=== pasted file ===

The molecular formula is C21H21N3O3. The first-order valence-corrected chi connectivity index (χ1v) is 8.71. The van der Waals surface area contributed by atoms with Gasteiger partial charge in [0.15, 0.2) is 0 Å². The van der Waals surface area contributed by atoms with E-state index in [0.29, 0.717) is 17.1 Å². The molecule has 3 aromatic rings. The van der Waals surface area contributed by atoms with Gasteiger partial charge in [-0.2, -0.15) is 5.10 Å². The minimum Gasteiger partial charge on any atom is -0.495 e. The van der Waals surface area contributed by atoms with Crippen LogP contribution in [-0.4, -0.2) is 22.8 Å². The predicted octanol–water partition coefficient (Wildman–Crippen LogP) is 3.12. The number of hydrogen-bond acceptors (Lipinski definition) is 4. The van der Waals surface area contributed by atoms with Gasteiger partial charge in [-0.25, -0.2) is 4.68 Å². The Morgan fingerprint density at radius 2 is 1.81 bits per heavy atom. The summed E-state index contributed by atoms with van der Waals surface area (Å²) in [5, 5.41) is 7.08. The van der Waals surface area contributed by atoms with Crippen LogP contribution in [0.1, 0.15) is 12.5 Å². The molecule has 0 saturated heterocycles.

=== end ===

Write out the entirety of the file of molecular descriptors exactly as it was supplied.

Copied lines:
The molecular formula is C21H21N3O3. The first-order valence-corrected chi connectivity index (χ1v) is 8.71. The van der Waals surface area contributed by atoms with Gasteiger partial charge in [0.15, 0.2) is 0 Å². The van der Waals surface area contributed by atoms with E-state index in [0.29, 0.717) is 17.1 Å². The molecule has 3 aromatic rings. The van der Waals surface area contributed by atoms with Gasteiger partial charge in [-0.2, -0.15) is 5.10 Å². The minimum Gasteiger partial charge on any atom is -0.495 e. The van der Waals surface area contributed by atoms with Crippen LogP contribution in [-0.4, -0.2) is 22.8 Å². The predicted octanol–water partition coefficient (Wildman–Crippen LogP) is 3.12. The number of hydrogen-bond acceptors (Lipinski definition) is 4. The van der Waals surface area contributed by atoms with Gasteiger partial charge in [-0.25, -0.2) is 4.68 Å². The Morgan fingerprint density at radius 2 is 1.81 bits per heavy atom. The summed E-state index contributed by atoms with van der Waals surface area (Å²) in [5, 5.41) is 7.08. The van der Waals surface area contributed by atoms with Crippen LogP contribution in [0.1, 0.15) is 12.5 Å². The molecule has 0 saturated heterocycles.